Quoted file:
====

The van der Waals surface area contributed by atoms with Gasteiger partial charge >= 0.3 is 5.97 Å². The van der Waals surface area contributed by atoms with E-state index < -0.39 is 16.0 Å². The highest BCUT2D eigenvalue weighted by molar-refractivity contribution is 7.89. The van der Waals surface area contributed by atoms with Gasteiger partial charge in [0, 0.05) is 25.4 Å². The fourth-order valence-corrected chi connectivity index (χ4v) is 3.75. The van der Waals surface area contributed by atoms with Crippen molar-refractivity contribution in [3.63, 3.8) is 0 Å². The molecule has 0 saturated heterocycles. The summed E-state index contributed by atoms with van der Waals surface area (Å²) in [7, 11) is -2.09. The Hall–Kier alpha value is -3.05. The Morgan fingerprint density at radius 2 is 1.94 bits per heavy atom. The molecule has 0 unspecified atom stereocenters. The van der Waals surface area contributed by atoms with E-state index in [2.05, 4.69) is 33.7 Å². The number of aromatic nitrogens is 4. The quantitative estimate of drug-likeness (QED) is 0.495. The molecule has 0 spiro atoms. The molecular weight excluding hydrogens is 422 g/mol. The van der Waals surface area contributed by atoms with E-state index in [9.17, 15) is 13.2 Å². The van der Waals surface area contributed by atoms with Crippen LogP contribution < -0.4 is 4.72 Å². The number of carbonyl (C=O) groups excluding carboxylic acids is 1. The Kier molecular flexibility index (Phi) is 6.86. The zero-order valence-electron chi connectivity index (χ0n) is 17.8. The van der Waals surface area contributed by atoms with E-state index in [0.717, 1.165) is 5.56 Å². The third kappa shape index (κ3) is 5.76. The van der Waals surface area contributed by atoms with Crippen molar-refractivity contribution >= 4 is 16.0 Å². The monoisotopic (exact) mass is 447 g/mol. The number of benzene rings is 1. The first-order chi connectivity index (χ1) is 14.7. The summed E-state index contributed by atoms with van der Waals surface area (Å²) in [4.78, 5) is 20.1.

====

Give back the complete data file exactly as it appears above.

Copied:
The van der Waals surface area contributed by atoms with Gasteiger partial charge >= 0.3 is 5.97 Å². The van der Waals surface area contributed by atoms with E-state index < -0.39 is 16.0 Å². The highest BCUT2D eigenvalue weighted by molar-refractivity contribution is 7.89. The van der Waals surface area contributed by atoms with Gasteiger partial charge in [0, 0.05) is 25.4 Å². The fourth-order valence-corrected chi connectivity index (χ4v) is 3.75. The van der Waals surface area contributed by atoms with Crippen molar-refractivity contribution in [3.63, 3.8) is 0 Å². The molecule has 0 saturated heterocycles. The summed E-state index contributed by atoms with van der Waals surface area (Å²) in [7, 11) is -2.09. The Hall–Kier alpha value is -3.05. The Morgan fingerprint density at radius 2 is 1.94 bits per heavy atom. The molecule has 0 unspecified atom stereocenters. The van der Waals surface area contributed by atoms with E-state index in [2.05, 4.69) is 33.7 Å². The number of aromatic nitrogens is 4. The quantitative estimate of drug-likeness (QED) is 0.495. The molecule has 0 spiro atoms. The molecular weight excluding hydrogens is 422 g/mol. The van der Waals surface area contributed by atoms with E-state index in [9.17, 15) is 13.2 Å². The van der Waals surface area contributed by atoms with Crippen LogP contribution < -0.4 is 4.72 Å². The number of carbonyl (C=O) groups excluding carboxylic acids is 1. The Kier molecular flexibility index (Phi) is 6.86. The zero-order valence-electron chi connectivity index (χ0n) is 17.8. The van der Waals surface area contributed by atoms with E-state index in [0.717, 1.165) is 5.56 Å². The third kappa shape index (κ3) is 5.76. The van der Waals surface area contributed by atoms with Crippen molar-refractivity contribution >= 4 is 16.0 Å². The monoisotopic (exact) mass is 447 g/mol. The number of benzene rings is 1. The first-order chi connectivity index (χ1) is 14.7. The summed E-state index contributed by atoms with van der Waals surface area (Å²) in [4.78, 5) is 20.1.